A video of a small pack of critically endangered African wild dogs taken by Ranger Sam on the 24th of November 2015 drinking at a small pond while keeping a suspicious eye on some exposed rocks just in case they turn out to be crocodiles. Rather be safe than sorry.
There are only about 1400 adult wild dogs left in Africa with less than 20 packs roaming free in the Kruger National Park. It is the only member of the genus Lycaon, which is distinguished from Canis by its fewer toes and dentition. Uniquely among social carnivores, it is the females rather than the males that scatter from the natal pack once sexually mature. The African wild dog is a highly successful hunter with nearly 80% of all wild dog hunts ending in a kill. The success rate of lions in comparison is only 10%.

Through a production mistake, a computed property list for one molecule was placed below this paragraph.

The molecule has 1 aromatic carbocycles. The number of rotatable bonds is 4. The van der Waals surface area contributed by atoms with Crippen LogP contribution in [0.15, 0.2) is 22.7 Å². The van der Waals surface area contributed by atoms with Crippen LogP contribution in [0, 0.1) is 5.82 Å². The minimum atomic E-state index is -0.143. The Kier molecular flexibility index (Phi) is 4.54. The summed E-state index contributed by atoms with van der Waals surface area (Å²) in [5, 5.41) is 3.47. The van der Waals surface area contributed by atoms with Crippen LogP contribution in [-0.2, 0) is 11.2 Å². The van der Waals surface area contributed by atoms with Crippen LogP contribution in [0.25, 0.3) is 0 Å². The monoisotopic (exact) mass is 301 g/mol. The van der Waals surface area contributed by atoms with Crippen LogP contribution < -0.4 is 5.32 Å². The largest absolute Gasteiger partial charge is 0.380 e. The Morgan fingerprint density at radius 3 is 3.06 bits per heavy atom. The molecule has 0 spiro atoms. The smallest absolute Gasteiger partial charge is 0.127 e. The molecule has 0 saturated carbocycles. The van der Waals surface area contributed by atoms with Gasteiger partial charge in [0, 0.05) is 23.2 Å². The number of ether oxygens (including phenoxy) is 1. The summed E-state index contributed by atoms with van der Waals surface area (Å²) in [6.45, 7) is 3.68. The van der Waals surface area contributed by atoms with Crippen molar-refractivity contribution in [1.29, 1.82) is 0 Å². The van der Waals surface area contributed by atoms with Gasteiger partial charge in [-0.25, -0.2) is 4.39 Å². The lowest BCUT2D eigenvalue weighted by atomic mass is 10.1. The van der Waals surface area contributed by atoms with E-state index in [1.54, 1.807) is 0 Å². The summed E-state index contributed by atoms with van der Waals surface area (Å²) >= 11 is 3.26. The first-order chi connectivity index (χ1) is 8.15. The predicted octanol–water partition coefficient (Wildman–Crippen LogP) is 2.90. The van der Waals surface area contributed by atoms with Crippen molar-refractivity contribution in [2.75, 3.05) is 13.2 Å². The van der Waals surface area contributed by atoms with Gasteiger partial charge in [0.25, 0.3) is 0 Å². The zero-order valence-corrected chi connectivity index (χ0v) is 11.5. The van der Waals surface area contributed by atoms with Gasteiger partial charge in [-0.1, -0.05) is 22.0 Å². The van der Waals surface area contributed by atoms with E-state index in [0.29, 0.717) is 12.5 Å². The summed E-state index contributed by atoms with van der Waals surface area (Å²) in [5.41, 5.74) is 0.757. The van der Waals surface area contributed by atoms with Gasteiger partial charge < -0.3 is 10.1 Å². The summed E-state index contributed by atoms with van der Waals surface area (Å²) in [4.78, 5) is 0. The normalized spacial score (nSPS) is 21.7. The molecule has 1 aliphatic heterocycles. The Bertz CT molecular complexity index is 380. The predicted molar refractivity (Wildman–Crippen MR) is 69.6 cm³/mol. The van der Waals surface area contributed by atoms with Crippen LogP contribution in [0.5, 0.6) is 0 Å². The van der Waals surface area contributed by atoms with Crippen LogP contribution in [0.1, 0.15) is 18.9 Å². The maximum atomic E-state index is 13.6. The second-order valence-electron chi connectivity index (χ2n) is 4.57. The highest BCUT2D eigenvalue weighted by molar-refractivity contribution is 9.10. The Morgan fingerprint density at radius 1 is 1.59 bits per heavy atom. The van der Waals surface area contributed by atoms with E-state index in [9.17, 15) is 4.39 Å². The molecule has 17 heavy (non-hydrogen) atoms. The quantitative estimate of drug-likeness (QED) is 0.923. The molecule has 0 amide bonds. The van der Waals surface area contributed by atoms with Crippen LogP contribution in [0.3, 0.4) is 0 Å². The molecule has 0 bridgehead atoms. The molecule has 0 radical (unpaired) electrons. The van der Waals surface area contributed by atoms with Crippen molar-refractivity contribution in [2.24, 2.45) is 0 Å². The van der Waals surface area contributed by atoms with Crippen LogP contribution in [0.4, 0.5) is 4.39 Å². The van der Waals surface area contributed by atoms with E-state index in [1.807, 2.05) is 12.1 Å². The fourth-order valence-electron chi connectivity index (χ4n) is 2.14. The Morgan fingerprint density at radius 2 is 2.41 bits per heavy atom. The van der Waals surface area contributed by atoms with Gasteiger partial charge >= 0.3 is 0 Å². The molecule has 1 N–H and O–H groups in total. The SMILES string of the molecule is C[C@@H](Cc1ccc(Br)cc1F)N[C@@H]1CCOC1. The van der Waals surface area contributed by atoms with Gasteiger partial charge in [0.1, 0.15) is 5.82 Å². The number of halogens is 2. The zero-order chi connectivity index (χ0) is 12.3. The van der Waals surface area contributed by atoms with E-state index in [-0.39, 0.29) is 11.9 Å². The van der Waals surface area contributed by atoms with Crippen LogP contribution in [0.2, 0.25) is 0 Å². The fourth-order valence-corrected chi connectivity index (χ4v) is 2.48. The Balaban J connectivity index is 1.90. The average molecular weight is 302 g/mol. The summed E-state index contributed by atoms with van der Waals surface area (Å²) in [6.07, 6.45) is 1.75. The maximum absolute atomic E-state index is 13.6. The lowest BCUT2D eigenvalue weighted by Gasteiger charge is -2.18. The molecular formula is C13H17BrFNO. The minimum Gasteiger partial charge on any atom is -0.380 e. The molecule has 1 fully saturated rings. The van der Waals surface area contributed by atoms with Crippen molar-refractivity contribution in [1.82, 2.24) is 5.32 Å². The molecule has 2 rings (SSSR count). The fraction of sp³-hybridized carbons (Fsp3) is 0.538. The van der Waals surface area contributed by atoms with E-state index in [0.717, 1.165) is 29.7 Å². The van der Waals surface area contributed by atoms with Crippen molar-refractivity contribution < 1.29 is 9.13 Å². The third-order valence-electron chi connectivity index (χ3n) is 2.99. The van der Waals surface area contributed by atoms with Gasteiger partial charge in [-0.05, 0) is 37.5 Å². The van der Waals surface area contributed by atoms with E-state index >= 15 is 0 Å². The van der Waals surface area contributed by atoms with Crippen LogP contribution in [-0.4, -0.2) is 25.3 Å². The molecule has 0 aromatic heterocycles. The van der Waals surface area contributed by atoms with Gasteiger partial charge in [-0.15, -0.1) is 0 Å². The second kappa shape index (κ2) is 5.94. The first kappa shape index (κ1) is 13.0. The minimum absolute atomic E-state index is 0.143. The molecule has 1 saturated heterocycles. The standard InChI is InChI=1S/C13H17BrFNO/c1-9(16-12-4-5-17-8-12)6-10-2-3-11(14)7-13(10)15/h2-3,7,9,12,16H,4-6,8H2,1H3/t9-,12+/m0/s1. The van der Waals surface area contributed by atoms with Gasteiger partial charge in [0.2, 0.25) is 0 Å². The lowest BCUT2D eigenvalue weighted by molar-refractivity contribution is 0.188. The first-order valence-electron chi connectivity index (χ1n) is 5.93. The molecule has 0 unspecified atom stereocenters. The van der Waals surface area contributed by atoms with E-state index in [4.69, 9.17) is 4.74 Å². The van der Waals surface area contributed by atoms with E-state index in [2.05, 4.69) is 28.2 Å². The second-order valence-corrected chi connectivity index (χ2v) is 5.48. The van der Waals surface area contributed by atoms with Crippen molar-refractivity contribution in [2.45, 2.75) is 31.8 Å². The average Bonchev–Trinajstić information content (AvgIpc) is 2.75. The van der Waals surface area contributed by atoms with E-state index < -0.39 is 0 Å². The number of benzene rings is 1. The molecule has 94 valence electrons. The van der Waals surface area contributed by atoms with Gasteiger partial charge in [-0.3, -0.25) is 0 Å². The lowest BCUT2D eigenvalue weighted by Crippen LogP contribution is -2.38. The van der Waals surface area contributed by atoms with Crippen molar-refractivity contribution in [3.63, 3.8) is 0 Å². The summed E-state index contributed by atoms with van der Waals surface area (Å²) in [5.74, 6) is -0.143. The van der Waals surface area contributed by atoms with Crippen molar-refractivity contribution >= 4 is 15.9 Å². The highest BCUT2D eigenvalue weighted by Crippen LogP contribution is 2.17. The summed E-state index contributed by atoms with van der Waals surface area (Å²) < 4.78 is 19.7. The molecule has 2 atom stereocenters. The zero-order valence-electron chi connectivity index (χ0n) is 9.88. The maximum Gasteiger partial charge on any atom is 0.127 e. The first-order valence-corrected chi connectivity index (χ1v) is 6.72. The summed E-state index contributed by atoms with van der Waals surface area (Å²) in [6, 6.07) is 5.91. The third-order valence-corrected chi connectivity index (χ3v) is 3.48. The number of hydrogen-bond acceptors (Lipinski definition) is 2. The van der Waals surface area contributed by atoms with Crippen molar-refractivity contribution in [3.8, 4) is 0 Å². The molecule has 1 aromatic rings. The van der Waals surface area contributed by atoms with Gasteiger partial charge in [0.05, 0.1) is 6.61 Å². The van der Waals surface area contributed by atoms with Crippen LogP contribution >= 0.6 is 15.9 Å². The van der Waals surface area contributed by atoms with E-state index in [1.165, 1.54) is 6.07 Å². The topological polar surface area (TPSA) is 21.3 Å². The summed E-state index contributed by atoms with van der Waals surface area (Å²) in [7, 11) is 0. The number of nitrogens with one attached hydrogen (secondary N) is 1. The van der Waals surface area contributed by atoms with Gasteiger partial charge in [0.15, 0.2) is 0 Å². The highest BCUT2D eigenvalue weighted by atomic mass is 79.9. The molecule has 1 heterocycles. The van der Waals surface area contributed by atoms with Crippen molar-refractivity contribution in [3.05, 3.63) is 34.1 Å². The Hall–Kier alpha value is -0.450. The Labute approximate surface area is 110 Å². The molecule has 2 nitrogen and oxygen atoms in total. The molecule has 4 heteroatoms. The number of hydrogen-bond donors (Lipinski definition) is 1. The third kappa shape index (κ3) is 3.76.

They are not high in demand as a safari or tourist attraction which are mostly attributed to the name that might put the uninformed safari visitor under the impression that they are dogs that had gone feral or to a lack of understanding of the rarity and significance of the sighting. It is one of my favorite animals and it can get quite frustrating at times when asked to leave a wild dog sighting barely minutes after finding them to go and look for sleeping lions.